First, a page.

Tasman Rescue Helicopter Fundraising
The evening of December 8th 2013 drew to a close in much the same way as any other summer evening, giving no premonition of how close tragedy was to come. We had a small task to do before dark so the little girls were told to get their bikes and Judah wanted to take a ball to kick around whilst we did our work. I started the ute and got the ball off Judah then assumed he’d gone to get his bike also. Watching the girls in the mirror to ensure they remained out of the way I started to reverse slowly backwards and after 1-2m I felt resistance. Startled I quickly went forward again, opened the door and looked out, could see nothing, so quickly got out, with Bron jumping out of the passenger door as well. Coming around the back of the ute was Judah trying to walk but staggering and about to fall. I caught him in my arms and laid him gently on the grass, my mind refusing to believe what had happened. He was deathly white and unable to speak, his facial features were bulging out and he had a graze mixed with dust over his face as though it had been pushed into the ground. There is something in moments like this where you feel someone else takes over your body and does what needs to be done for you. I got on the phone and told the operator what had happened, she gave instructions on looking after Judah, then sent me out on the road to guide the emergency services.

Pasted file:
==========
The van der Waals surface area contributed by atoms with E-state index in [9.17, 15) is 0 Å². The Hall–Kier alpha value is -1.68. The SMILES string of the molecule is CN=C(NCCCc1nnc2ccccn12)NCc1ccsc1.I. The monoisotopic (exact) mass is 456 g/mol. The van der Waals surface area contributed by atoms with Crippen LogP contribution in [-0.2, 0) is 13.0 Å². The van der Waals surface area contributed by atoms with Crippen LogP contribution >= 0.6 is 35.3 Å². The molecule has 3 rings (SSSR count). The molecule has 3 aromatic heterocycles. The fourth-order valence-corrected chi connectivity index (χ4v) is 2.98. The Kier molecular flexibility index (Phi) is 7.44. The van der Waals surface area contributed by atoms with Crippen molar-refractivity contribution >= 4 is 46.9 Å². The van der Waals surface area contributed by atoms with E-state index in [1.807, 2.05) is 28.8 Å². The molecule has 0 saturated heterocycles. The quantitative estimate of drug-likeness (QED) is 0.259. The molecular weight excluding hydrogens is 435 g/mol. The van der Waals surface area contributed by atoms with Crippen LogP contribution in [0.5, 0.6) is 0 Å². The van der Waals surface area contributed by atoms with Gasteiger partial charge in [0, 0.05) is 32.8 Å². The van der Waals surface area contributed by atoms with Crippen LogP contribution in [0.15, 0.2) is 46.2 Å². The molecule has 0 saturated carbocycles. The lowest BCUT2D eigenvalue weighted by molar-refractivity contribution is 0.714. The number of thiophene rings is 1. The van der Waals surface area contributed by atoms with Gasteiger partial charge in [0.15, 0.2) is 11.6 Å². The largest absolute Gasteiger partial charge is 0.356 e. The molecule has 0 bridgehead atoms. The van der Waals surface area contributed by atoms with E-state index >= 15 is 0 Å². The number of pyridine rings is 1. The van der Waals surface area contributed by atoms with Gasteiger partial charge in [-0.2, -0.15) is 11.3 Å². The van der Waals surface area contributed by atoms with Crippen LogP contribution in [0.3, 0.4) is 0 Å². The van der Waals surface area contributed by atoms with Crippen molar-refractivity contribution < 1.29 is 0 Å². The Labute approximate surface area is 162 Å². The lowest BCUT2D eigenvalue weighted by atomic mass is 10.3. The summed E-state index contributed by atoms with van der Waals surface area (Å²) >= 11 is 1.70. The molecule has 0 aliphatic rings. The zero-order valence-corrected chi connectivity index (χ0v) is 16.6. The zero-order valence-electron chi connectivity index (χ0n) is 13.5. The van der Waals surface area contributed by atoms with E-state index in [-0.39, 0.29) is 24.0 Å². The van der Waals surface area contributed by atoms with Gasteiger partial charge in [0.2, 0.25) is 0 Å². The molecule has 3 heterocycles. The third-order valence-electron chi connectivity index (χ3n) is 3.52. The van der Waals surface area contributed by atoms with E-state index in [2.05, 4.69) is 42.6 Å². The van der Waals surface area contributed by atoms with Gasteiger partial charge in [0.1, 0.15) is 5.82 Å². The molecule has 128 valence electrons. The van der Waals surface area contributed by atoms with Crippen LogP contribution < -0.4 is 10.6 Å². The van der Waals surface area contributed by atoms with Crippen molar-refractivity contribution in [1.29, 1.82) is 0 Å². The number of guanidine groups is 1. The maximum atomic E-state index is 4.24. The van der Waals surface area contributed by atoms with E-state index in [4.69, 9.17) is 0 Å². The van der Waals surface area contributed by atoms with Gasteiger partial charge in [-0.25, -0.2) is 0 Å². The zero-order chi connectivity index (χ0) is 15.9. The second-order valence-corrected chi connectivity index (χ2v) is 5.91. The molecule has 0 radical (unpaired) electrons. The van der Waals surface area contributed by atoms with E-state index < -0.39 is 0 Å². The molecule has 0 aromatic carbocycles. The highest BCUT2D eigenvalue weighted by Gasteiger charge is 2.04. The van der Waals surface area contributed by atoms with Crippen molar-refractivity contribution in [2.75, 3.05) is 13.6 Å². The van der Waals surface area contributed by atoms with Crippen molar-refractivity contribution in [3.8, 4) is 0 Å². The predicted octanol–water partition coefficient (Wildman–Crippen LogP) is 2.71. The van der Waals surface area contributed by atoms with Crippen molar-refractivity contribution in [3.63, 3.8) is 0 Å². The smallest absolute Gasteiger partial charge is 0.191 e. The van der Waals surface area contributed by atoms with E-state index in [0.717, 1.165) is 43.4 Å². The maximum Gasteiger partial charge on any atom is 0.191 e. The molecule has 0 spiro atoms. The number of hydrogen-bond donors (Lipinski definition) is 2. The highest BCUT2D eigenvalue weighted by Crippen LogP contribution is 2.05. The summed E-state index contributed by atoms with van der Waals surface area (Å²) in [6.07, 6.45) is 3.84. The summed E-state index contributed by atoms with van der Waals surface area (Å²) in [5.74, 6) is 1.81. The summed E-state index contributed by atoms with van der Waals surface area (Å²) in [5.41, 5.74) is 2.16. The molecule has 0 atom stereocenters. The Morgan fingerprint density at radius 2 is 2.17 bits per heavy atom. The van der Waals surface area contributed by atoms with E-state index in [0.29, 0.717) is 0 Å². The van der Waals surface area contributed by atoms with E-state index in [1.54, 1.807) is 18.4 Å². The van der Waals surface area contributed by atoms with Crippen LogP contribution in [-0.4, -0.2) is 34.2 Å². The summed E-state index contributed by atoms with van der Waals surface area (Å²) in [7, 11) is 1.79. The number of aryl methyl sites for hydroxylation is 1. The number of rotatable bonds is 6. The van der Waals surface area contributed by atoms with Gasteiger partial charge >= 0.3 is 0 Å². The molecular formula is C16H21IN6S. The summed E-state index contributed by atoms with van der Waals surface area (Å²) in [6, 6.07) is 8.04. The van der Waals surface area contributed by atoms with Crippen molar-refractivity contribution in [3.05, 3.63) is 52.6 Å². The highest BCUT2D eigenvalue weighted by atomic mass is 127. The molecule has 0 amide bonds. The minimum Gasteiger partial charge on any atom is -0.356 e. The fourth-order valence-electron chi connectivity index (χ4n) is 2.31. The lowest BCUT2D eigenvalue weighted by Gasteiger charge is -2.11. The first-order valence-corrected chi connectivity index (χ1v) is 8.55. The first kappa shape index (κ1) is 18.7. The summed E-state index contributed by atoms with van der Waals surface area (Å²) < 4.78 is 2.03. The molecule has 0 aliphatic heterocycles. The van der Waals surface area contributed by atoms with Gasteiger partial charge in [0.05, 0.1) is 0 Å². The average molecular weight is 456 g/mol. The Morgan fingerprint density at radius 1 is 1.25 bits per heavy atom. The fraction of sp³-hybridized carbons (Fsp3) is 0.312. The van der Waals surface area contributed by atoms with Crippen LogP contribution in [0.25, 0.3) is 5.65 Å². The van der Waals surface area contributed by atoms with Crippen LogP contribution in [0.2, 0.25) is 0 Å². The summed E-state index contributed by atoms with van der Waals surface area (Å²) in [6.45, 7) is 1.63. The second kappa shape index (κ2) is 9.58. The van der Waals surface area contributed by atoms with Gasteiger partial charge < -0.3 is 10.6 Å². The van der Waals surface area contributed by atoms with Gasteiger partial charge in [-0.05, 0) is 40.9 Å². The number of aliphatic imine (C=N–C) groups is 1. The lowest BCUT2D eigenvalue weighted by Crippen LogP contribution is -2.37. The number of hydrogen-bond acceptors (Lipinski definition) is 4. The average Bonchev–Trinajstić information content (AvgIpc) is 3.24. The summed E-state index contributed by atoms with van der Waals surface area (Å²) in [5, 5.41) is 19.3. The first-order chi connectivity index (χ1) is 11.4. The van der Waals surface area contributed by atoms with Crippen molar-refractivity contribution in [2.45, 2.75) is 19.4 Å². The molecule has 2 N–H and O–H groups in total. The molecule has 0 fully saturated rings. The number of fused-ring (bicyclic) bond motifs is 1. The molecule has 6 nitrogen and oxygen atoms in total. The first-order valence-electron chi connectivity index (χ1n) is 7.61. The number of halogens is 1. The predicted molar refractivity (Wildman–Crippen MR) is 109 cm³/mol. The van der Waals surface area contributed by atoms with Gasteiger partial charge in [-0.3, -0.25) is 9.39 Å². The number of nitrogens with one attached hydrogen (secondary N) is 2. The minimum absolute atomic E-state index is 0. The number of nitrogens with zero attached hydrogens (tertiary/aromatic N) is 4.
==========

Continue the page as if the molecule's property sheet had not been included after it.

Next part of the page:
Leaving Bron to look after him, I ran for the road and had only been there for 2-3 minutes when the ambulance came screaming along followed by several police cars and a doctor. They worked on Judah for about 10 minutes on the ground and another 20 in the ambulance, and then decided to call the rescue helicopter. The medic said ‘it’s 60 minutes by road, and only 8 minutes by air, time is of the essence’ The helicopter landed in the yard next door and Judah was quickly bundled into the back of it and 8 minutes later we were at the hospital door.
Judah spent the night in intensive care where they monitored his heart and internal organs and another in the general ward and was let out on the 10th of Dec with nothing worse than severe bruising. He was face down and the wheel went up on his right leg, over his lower back and up as far as his left shoulder, then forward off again the same way. The doctors were intrigued and described it as a miracle and Bron and I have had lots of waking moments over it ever since, with anxiety every time I put the car in reverse.
The doctor’s apt description of a miracle was certainly true and lots and lots of prayers went up asking for the same. Whilst all the emergency services did a brilliant job that evening, the helicopter service stands out most clearly and this prompted a fundraising suggestion for it from the Plymouth Brethren churches of Nelson and Motueka. The appeal ran for 3 weeks and young and old participated to donate $18,520 which was handed over in a ceremony at the school trade day.
The helicopter flew in to pick up the cheque and as a community we thanked them for the service they do, being reminded of the story of the Samaritan, who having found a stranger half dead, he supplied what was needed to bring him back to full life again. Everyone was very thankful that whole incident ended so well, when it so nearly ended in tragedy with the final donation figure making a fitting end to it.